Rain and haze, alternating with crisp, freezing temperatures still plague the Northeast, and make walking in the woods an adventure. A couple of days ago, I spent an hour in the driving rain hiking around the hill, up the backside, and down the new path the forester has made. I was out in that horrific weather to stomp footprints into the top layer of snow.
We had a deep freeze overnight and an inch or so of ice formed over the snow. Even on flat sections of the path, the ice was impassable because it was so slick. Even shuffling couldn’t keep my feet from slipping. The slightest four-inch rise or bump was an invitation to disaster. But my footprints—two inches deep in the ice—made for very safe walking. All I had to do was keep to them, even on the steepest parts of the hill.
Tasha is no respecter of footprints. She was fine the first half of the walk, where the path is relatively flat. As long as she trotted instead of run, she didn’t fall. But the spot where I start up the hill (which used to be a ski slope) is dreadfully steep.
Wisely, I had driven my feet straight into the snow the day before, rather than trekking on top of it. This gave me stair-like steps to follow. As I slowly climbed, I realized that Tasha had not followed me. Instead, she was about twenty feet to my right, clawing her way up the slick crust. She saw me looking at her, and stopped.
And then she started to backslide. The panicked look on her face was hilarious (especially given there was nothing dangerous behind her). She finally slid back to the level path and had to retrace her steps to follow up the footsteps I had laid down.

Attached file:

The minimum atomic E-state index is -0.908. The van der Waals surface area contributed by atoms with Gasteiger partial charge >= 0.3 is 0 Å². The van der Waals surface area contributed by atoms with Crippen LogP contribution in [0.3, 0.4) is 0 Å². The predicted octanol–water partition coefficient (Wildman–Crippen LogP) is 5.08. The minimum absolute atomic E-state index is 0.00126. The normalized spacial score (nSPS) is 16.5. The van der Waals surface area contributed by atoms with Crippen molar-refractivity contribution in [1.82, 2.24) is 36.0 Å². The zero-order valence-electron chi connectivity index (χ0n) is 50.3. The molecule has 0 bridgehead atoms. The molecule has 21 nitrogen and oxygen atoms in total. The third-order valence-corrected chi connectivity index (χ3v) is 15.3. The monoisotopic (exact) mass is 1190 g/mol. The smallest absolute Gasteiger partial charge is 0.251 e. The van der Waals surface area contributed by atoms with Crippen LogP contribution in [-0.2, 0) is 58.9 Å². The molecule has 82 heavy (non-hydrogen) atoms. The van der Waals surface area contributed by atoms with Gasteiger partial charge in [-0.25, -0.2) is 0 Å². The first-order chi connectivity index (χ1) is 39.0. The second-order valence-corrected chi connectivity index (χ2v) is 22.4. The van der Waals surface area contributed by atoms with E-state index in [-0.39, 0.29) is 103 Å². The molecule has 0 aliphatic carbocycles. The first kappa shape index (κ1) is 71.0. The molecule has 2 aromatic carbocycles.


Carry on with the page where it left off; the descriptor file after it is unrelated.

We reached the top of the hill, where the trail levels off. She stayed with me, even though the walking was the best of the hike. I took a right and started down the hill, following the track the forester bulldozed. My footsteps were frozen into the snow here as well, a nice two-inch hole to step into and not slide.
Tasha went her own way again. I tried to call her to me but she wasn’t sold on following in my footsteps. Her back legs went out from under her and she skidded down the hill. Her claws caught, she righted herself, and trotted over to finish the hike in my footsteps.
Yesterday it was mushy again, and I took the opportunity to stomp out a new path. This totally confused my poor dog who had obediently followed in my footsteps, only to see me veer waaaaaay off our normal path. I wanted to check out a stream that only rushes this time of year.
I’m glad Tasha trusted me to follow, even when I took her into strange territory. That cold, pure water was worth every stompin’ step.